Every Wednesday night, tucked away in the corner room of the Sexuality, Women and Gender (SWAG) center, a group of students meet to discuss one thing—masculinity. The group, aptly named Healthy Masculinities, focuses on the culture surrounding toxic masculinity on campus in an effort to redefine what it means to be masculine.
The club is led by Zain Padamsee ’23, Benjamin Felser ’22 and Eli Rowland ’23. They have sought to carve out a unique niche on campus through their discussions of redefining what it means to be a man. Healthy Masculinities is open to anyone who is male-identifying or has lived experiences with masculinity.
“We often talk about our emotions and ways to distance ourselves from traditionally masculine things,” Padamsee said.
Topics of discussion vary from week to week and have aimed to define masculinity in the face of various social issues and hold male role models accountable for their actions. Padamsee believes that the informal and conversational dinner meetings are conducive to the kinds of discussions that the group wants to have, allowing students to be more open and likely to return.
“I think it’s easier to commit to something when you’re not just committing to that thing … we’ve found that a lot more people come when it’s during dinnertime,” Padamsee said. “It doesn’t feel like a super intense meeting.”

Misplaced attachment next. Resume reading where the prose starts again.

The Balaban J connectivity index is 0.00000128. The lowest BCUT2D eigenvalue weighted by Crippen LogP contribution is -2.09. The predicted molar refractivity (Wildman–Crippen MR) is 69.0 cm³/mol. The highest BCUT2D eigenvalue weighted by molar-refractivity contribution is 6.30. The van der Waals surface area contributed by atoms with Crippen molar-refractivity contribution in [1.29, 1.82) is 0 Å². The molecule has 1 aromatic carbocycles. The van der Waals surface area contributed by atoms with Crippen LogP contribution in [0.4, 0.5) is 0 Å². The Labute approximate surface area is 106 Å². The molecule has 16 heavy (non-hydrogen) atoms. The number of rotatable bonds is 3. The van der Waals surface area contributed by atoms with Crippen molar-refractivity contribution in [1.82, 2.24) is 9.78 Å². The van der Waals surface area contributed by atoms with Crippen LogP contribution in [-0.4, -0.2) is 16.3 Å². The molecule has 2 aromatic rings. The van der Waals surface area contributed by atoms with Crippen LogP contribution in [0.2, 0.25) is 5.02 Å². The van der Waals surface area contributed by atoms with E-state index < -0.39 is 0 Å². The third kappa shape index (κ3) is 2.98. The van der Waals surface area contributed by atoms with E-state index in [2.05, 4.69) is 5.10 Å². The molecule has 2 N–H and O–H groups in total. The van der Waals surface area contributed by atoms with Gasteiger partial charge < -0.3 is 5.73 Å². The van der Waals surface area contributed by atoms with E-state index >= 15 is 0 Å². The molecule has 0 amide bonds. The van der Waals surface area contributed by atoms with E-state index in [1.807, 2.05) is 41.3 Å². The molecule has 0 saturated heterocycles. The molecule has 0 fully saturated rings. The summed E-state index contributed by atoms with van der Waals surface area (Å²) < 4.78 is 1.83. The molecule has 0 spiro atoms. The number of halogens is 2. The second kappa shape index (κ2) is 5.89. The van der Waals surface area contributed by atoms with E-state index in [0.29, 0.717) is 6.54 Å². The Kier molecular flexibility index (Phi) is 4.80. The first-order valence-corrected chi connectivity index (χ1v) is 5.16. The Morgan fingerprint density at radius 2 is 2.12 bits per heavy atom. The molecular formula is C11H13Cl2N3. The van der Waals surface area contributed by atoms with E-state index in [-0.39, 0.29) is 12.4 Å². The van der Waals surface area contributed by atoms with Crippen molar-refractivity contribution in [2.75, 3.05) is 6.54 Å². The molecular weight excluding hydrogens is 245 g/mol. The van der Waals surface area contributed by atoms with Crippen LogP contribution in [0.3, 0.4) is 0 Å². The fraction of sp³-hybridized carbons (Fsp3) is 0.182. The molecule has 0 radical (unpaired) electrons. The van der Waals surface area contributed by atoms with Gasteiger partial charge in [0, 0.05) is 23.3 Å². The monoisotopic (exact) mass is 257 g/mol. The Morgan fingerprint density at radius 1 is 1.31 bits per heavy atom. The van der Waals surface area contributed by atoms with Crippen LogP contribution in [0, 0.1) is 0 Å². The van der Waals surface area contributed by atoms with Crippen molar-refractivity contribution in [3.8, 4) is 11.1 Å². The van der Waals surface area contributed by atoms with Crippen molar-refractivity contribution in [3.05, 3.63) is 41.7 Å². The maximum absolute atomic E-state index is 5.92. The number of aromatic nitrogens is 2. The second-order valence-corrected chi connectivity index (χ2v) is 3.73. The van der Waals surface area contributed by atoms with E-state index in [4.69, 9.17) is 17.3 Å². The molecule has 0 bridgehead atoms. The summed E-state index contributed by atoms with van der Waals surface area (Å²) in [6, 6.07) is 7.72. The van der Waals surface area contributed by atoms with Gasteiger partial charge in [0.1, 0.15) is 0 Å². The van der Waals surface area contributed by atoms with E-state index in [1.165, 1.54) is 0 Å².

A founding principle of the club is the idea that there is a culture of toxic masculinity on campus that negatively impacts the men who participate in it. Joining the group has allowed members to explore the ways in which they perpetuate this culture so that they can dismantle its presence and create a more inclusive environment for all.
“Sports culture on campus, especially with the more stereotypical toxic masculine sports … definitely doesn’t make me feel comfortable in spaces where [sports] would be,” club member Noah Zuijderwijk ’25 said. “This group is helping me deconstruct that and see what that means.”
Club members’ reasons for joining ranged from the simple, like trying to find an inclusive space, to more lofty goals, such as wanting to change the culture of masculinity on campus. However, one thing unites everyone within the club—inclusivity.
“It’s entirely up to a person whether they feel like they belong to the group. We’ve had some people come one time and eventually decide that it’s not a space for them,” Padamsee said. “A primary way in which we maintain inclusivity is letting people decide [to remain in the club] for themselves.”
Club members believe that the inclusive nature of their group and the diversity of both background and thought is a benefit. The unique niche that members explore helps them to think about perspectives they normally wouldn’t have considered.
“[Healthy Masculinities] is not an affiliate group. People of all genders and sexualities come,” Zuijderwijk said. “The intersectionality of [identities] brings really interesting conversations.”
Healthy Masculinities was recently chartered by the SWAG center, which opens up the club to collaborations and joint events with other SWAG-affiliated groups. The group hopes that these events, along with their discussions, will help change the definition of masculinity on campus and beyond.
“I know that for a lot of men, thinking about masculinity is not something that they do a lot,” Zuijderwijk said. “Just having a presence on campus has an impact in its own way—it plants a seed.”